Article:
In this case, we conclude that the trial court did not abuse its discretion when it determined that the probative value of the testimony outweighed any prejudicial effect to Defendant.
B. Second-Degree Forcible Sex Offense
Defendant was convicted for violating Section 14-27.27(a)(2) of our General Statutes, which provides that a person commits a second-degree forcible sex offense when he “engages in a sexual act with another person” who is “physically helpless” and he “knows or should reasonably know that the other person [is] physically helpless.” N.C. Gen. Stat. § 14-27.27(a)(2) (2019).
On appeal, Defendant contends the trial court committed plain error by not instructing the jury that the State had the burden of proving that Sue was asleep during the assault, beyond a reasonable doubt. In this case, the judge instructed the jury, in pertinent part, as follows:
The defendant has been charged with second degree forcible sex offense. For you to find the defendant guilty of this offense, the [S]tate must prove three things beyond a reasonable doubt:
Second, that the alleged victim was physically helpless. A person is physically helpless if that person is unconscious. A person who is asleep is physically helpless.
Though the instruction includes the burden to prove all three elements beyond a reasonable doubt, Defendant takes issue with the fact that the instruction does not specifically tailor the disputed fact of sleeping (the word asleep) to the burden of proof (beyond a reasonable doubt), noting the State's case hinged on Sue's testimony that she was asleep at the time the sexual act occurred.
The instruction given by the trial court is similar to an instruction which our Supreme Court found to be erroneous in State v. Smith, 360 N.C. 341, 348, 626 S.E.2d 258, 262 (2006) (holding that the trial court erred by not granting a new trial because the jury instructions did not shift the burden of proof to the defendant on the third element of lack of consent for second-degree rape).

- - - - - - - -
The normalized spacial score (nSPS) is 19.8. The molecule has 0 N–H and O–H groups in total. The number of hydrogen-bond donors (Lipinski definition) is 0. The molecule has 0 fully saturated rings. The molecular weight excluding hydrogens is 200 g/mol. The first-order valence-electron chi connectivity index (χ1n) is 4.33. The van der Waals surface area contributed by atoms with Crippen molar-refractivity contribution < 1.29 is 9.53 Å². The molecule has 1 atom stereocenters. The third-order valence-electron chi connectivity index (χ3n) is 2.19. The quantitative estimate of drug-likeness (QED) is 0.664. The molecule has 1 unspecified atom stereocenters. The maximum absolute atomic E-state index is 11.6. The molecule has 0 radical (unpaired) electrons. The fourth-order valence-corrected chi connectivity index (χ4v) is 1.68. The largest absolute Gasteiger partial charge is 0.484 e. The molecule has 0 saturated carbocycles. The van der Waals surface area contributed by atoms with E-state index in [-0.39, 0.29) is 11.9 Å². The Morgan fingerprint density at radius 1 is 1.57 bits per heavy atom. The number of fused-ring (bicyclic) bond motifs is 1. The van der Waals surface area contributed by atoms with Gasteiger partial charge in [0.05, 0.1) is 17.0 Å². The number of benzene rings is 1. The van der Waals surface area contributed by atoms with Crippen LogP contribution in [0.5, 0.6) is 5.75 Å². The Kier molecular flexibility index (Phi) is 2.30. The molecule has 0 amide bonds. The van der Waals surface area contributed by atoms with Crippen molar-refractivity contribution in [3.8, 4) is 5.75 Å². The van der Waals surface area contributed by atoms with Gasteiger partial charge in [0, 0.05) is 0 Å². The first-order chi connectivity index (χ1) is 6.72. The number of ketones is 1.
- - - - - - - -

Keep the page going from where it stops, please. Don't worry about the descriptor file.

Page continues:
However, unlike the defendant in Smith, Defendant failed to object to the jury instruction. For this reason, we do not review for prejudicial error as was done in Smith, but rather for plain error. N.C. R. App. P. 10(a)(4) (2019). “For error to constitute plain error, a defendant must demonstrate that a fundamental error occurred ․ [that] had a probable impact on the jury's finding[.]” State v. Lawrence, 365 N.C. 506, 518, 723 S.E.2d 326, 334 (2012) (emphasis added).
We conclude any error in the instruction did not rise to the level of plain error, given the evidence of Defendant's guilt. For instance, evidence tended to show Sue was asleep during the assault, Defendant was aware that Sue was impaired, and he admitted to licking Sue's genital area during his interview with an investigator, though telling the investigator that she consented.
While the jury instruction may have constituted prejudicial error, we cannot say such error rose to the level of plain error.
C. Crime Against Nature
Defendant next argues the trial court erred by failing to dismiss the charge of crime against nature because the State's evidence was insufficient to support a finding of penetration. We agree.